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Manufacturing is evolving faster than ever and the competition is heating up. Are you ready? Each year we compile a list of the top 5 disruptors for the manufacturing industry to help ease the burden.

In Five Manufacturing Disruptors in 2020, you’ll learn about what forces are disrupting manufacturing and how you can rise up to meet the challenges. Here’s a little taste of what you’ll find inside:

1 – Marketplaces will change B2B selling

As consumers, we’re spoiled by the experience of marketplaces in our personal lives. We use one website to reach many sellers through Amazon. We have access to a hyper-personalized experience. We have the power to compare products and prices. We can place orders with a single click. Then we get the goods within 48 hours.

Now buyers are looking for this experience in their B2B purchases. According to findings from B2BecNews, roughly 8 in 10 U.S. B2B buyers used Amazon to research and buy B2B products. And it’s not just Amazon – other marketplaces like Alibaba and TradeIndia, and niche marketplaces, are on the rise.

Insite’s CEO Steve Shaffer says, “Marketplaces actually present a huge opportunity for manufacturers. They force manufacturers to examine how much value they’re deriving from their own data, determine where they can maximize profit and build better customer experiences.”

Our guide to B2B marketplaces will walk you through how to make the most out of the marketplaces disruptor.

2 – Customers want to buy from manufacturers

Technological advances and evolving customer expectations mean now customers want you to make and sell the goods.

This phenomenon is largely driven by millennials. Brooke Yamini, VP of global insights for UPS said, “Millennials show a growing preference for buying directly from manufacturers.” They may lead the charge, but if this option became widely available, buyers of all ages would most definitely take advantage of it.

In our personal lives, we’re used to self-service, and this bleeds into our expectations for B2B buying. Manufacturers have to get up close and personal with their customers using data, and prepare for direct sales if they want to stay on top of the competition. It’s time to say yes to eCommerce.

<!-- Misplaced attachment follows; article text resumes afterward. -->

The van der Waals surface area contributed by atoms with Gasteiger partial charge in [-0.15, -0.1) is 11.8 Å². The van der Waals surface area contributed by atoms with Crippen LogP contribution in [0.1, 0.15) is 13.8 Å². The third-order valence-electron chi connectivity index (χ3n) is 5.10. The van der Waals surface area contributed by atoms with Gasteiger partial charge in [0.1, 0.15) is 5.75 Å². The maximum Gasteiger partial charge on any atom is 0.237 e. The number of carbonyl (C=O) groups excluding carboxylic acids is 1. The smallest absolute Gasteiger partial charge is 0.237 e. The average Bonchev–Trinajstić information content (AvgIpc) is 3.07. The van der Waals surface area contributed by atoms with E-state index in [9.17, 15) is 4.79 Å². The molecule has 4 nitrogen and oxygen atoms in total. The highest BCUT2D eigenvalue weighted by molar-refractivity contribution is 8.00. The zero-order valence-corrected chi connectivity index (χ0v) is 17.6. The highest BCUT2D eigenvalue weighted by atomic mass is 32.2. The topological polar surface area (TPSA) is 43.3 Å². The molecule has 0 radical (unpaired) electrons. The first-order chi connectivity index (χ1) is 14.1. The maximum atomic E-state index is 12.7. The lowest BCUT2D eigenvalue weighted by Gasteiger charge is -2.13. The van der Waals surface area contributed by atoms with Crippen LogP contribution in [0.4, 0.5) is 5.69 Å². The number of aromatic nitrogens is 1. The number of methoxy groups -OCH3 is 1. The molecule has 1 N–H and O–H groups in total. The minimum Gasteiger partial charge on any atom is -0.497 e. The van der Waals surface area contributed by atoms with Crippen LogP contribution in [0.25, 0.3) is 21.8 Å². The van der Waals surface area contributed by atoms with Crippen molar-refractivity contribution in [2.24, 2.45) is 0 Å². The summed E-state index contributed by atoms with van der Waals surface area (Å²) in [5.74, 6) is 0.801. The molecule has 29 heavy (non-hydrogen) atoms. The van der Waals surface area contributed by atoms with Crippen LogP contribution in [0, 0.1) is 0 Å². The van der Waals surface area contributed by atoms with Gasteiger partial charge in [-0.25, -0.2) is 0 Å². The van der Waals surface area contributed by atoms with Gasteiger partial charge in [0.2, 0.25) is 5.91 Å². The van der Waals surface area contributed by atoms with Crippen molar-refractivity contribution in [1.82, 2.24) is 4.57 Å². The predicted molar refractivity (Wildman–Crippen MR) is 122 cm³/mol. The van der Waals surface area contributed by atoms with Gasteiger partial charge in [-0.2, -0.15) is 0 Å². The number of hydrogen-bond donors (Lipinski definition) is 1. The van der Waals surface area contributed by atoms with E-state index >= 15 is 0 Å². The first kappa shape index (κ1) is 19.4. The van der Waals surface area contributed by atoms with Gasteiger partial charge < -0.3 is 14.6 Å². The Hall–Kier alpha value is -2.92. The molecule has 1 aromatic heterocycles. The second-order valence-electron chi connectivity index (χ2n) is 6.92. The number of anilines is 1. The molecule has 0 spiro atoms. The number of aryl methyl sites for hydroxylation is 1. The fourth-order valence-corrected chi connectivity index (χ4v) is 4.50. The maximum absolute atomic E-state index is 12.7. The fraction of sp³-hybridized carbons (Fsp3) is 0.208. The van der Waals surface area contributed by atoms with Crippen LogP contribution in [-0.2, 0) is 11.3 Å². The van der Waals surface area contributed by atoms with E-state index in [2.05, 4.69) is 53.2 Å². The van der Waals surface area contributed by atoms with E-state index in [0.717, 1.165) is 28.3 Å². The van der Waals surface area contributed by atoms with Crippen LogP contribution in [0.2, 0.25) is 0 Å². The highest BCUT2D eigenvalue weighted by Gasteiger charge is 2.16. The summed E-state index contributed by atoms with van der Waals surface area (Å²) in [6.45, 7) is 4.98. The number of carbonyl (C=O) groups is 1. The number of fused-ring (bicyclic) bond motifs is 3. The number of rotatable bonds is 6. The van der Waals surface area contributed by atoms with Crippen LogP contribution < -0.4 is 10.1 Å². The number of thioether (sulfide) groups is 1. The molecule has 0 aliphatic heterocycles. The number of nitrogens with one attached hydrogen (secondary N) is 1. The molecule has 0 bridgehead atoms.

3 – AI and IoT are the way forward

Manufacturers who embrace cutting-edge technologies powered by AI, IoT, cloud computing and machine learning are more likely to succeed than those who don’t. Be bold and fearless in adding these technologies to your arsenal, or you’ll be left behind.

Technological change in 2020 will happen incrementally, but vitally. Manufacturing is complex, so there are a lot of facets in the industry that will take time to change. But as they revolutionize how we do business – from overhead to workplace safety to how we buy and sell goods – stay open-minded.

By 2025, Statista Research Department projects that we’ll see 75.44 billion connected devices. According to McKinsey & Company, the economic impact of IoT applications within the factory environment will be between $1.2 to $3.7 trillion by the year 2025. In other words, AI and IoT are poised to make big change.

A well-planned strategy to incorporate more AI and IoT will lower costs and increase efficiency, and enhance customer experience.

4 – Skilled labor will be harder to find

Is anybody looking for jobs in manufacturing? Realistically, not many – largely because the unemployment rate has reached a 50-year low at 3.5 percent, according to the U.S. Bureau of Labor Statistics. And college graduates are not as interested in manufacturing. Plus, there are more jobs open in the U.S. than there are people unemployed.

We honestly don’t know why the shortage hits manufacturing hard. Theories range from a skill gap to young workers preferring higher tech, white collar careers. This 2019 Industry Today article does a good job examining this unfortunate trend.

The shortage of skilled labor is problematic. Employees burn out. Retention is difficult. But there are things you can do to put more attractive vacancies in front of new audiences.

5 – Fluid geopolitics is causing uncertainty

We live in uncertain and concerning geopolitical times. From Brexit to China to ever-changing tariffs, so much of this is beyond our control as businesspeople. But we can be ready to adapt.

Post-Brexit trade barriers will become an issue. Chancellor Michael Gove said, “Businesses need to prepare for significant change with inevitable border checks for almost everybody who imports from the EU.” Elsewhere Chinese technology is creating turmoil over the roll-out of 5G, since Chinese company Huawei is the second largest smartphone manufacturer in the world. It’s not getting any less complicated, especially with the new U.S. and China trade deal. Not to mention the Coronavirus outbreak is making a huge impact across many industries, causing even more strain and uncertainty.

Speaking of the U.S., the outcome of the 2020 U.S. election will change geopolitics further in the next four years. All manufacturers can do is prepare to address what comes from geopolitical chaos.

Check out Five Manufacturing Disruptors in 2020 for a deeper dive into each of these trends.